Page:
If All Goes Well

By year 2 the bandits will be coming. Look to build more militia regiments. Hire mercenaries again a month before to help fight them off. Your bandit loot and taxes should cover mercenary costs.

The Bandit Attack

The bandits attack with around 36 troops total. If you prepared well, your combined forces should destroy them. Still, don’t get overconfident. Encircle their ranks by having one unit draw them while another flanks. The bandits won’t burn buildings if you threaten them.

Moving Forward

After the battle, you should have influence to claim a new territory from the Baron. Do it, and contest any he tries to take. Keep mercenaries as you build wealth and army.

Tips

  • Build lots of wells in case of fires.
  • Take it slow, don’t rush.
  • Mercenaries will eventually leave, except Wayward Sons.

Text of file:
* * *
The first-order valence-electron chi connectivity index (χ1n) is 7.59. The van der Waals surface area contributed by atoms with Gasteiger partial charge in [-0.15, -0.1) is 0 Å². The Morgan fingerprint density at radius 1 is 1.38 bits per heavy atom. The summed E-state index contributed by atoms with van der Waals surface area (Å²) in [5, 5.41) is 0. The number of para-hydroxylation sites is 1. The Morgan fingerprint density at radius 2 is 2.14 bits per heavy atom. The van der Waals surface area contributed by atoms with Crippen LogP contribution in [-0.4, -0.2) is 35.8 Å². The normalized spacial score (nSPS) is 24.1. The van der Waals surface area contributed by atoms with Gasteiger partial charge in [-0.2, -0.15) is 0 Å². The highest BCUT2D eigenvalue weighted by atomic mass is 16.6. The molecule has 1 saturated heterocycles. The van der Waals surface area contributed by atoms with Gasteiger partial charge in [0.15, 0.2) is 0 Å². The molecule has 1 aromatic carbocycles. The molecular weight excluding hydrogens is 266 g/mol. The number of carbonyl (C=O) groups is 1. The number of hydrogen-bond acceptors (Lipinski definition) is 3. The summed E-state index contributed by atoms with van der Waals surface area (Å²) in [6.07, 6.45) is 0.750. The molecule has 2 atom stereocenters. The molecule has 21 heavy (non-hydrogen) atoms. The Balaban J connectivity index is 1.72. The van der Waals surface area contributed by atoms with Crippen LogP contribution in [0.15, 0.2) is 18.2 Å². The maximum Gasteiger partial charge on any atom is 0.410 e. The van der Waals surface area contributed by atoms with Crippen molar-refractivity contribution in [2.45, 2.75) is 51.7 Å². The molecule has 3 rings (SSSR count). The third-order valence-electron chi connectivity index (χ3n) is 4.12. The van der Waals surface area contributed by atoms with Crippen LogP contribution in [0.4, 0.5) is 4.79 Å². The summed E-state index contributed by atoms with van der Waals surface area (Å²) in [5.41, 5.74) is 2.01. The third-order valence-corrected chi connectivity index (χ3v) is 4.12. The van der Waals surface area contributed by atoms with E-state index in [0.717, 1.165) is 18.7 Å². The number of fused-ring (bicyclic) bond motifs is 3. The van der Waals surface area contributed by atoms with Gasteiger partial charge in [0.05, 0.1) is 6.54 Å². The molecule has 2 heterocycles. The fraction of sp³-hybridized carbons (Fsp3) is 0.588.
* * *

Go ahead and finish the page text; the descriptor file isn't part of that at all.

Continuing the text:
• Mercenary regiments can form defensive shield walls.
  • Hire Wayward Sons archers, they’re very useful.
  • The Baron has a huge army in the final battle.

Managing Villagers

The people tab (second tab in any building pop-up) is one of the most powerful features for managing your village.

The yellow lines show you where any inhabitant or worker is in a task. If a home or building has multiple families, you will see all of their movements. There are three icons near every family:

  • Home: Takes you to the family home.
  • Gear: Takes you to the family workplace.
  • Recycle: Lets you reassign the family to a new workplace.

These are useful for:

  • Putting workers closer to their homes or supporting buildings for better town logistics.
  • Balancing workers for more efficient vegetable gardening.
  • Making villagers work closer to home.
  • Balancing out villagers who live with veggie plots vs. chicken coops.
  • Getting resources to the villagers who need them, even if they’re available.

You Don’t Need Routes To Trade

For a long time, I thought I needed to pay for a route to trade from my village. Many guidebooks say to get the trade logistics with your first development point because it makes routes cheaper. But you don’t need that at all!